Praise be to Allah.
This is part of the etiquette of going out to the mosque, concerning which it says in the Sunnah that one should not interlace the fingers.
It was narrated from Thumaamah al-Hannaat that Ka’b ibn ‘Ujrah saw him when he was heading towards the mosque. They met one another and he said: he found me interlacing my fingers and told me not to do that, and he said: The Messenger of Allaah (peace and blessings of Allaah be upon him) said: “When one of you does wudoo’ and does it well, then goes out heading to the mosque, let him not interlace his fingers, for he is in a state of prayer.” Narrated by Abu Dawood, 562; classed as saheeh by al-Albaani in Saheeh Abi Dawood.
This hadeeth indicates that it is not allowed to interlace the fingers when one is walking to the mosque to pray, because the one who is headed towards the mosque comes under the same ruling as one who is praying.
Al-Khattaabi (may Allaah have mercy on him) said: Interlacing the fingers is something that some people do absent-mindedly, or some do it to crack their fingers. A man may sit and interlace his fingers and wrap his hands around his knees (whilst seated) in order to relax or try to sleep, so it may cause him to lose his wudoo’. So it is said to the one who has purified himself and set out towards the mosque: do not interlace your fingers because all of the different things that we have mentioned do not befit the prayer or the state of the one who is praying. End quote from Ma’aalim al-Sunan, 1/295.
In the hadeeth of Abu Hurayrah about the story of Dhu’l-Yadayn and the topic of the prostration of forgetfulness, it says: “He went and stood by a piece of wood that was set up in the mosque, and leaned against it as if he was angry, and he placed his right hand on his left and interlaced his fingers…” Narrated by al-Bukhaari, 482; Muslim, 573.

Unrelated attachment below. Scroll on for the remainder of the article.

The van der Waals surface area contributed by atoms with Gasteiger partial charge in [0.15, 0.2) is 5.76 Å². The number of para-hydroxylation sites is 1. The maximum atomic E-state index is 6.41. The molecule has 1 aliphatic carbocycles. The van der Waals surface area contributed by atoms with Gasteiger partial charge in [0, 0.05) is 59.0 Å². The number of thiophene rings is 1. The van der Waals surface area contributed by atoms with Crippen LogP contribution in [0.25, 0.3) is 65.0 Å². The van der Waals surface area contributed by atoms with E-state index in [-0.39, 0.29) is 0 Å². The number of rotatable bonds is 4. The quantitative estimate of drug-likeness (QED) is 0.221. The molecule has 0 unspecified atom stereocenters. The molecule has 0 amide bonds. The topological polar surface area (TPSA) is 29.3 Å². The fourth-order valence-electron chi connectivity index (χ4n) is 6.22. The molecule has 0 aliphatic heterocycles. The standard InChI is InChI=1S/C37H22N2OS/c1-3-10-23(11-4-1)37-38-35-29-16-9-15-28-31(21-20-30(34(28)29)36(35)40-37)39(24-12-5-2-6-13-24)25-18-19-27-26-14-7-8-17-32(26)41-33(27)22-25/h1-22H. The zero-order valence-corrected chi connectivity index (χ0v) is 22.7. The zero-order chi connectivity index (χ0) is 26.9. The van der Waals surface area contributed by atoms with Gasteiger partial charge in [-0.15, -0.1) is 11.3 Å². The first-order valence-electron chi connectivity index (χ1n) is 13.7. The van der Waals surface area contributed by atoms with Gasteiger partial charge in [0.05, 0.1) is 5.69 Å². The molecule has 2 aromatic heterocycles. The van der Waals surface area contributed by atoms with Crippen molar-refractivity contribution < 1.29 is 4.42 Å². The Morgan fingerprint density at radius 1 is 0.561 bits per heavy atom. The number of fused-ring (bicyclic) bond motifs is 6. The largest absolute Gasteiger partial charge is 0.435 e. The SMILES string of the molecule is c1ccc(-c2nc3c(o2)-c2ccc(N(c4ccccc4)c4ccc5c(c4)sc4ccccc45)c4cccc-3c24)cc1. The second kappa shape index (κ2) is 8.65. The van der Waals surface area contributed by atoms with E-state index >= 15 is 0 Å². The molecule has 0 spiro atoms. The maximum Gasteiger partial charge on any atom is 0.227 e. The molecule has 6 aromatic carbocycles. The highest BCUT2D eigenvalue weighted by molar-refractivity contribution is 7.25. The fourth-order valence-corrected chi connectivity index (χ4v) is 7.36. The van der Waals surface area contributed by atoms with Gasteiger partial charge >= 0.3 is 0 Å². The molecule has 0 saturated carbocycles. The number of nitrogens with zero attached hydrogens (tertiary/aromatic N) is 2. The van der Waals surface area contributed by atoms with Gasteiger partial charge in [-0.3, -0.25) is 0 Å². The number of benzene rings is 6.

There is no contradiction between this and what we have mentioned above, because this instance of interlacing the fingers came after the Prophet (peace and blessings of Allaah be upon him) thought the prayer was over, so it comes under the ruling of one who has finished praying. The prohibition applies only to the one who is praying and the one who is heading towards the mosque, because it is a kind of fidgeting and not focusing with proper humility.
Imam al-Bukhaari (may Allaah have mercy on him) said: “Chapter on interlacing the fingers in the mosque and elsewhere” and he narrated ahaadeeth from the Prophet (peace and blessings of Allaah be upon him) which show that he interlaced his fingers in the mosque and elsewhere, including the hadeeth about Dhu’l-Yadayn mentioned above.
Al-Haafiz Ibn Hajar said, reconciling between these ahaadeeth and the ahaadeeth which speak of the prohibition:
Al-Ismaa’eeli reconciled between them by noting that the prohibition is limited to when one is in prayer or is intending to pray, because the one who is waiting for the prayer comes under the same ruling as one who is praying… Then al-Haafiz said: The report which says that this is forbidden so long as one is in the mosque is da’eef (weak) as we have stated above. End quote.
Fath al-Baari, 1/565
It is worth noting that there are some worshippers who fidget with their fingers by cracking them, but this fidgeting does not befit one who is praying as it is indicative of a lack of proper focus and humility, because if the heart is focused, the limbs will also be focused and be still.
It was narrated that Shu’bah, the freed slave of Ibn ‘Abbaas, said: I prayed beside Ibn ‘Abbaas and cracked my fingers. When the prayer was over he said: “May you be bereft of your mother! You crack your fingers when you are in prayer?” Narrated by Ibn Abi Shaybah, 2/344. al-Albaani said in Irwa’ al-Ghaleel (2/99): its isnaad is hasan.
Conclusion: Interlacing the fingers is makrooh for one who is going out to pray, until he has finished the prayer. If a person is sitting in the mosque, there is nothing wrong with him interlacing his fingers unless he is waiting for the prayer, in which case it is makrooh for him to interlace them.
And Allaah knows best.
See: Ahkaam Hudoor al-Masaajid by Shaykh ‘Abd-Allaah ibn Saalih al-Fawzaan, p. 67-68.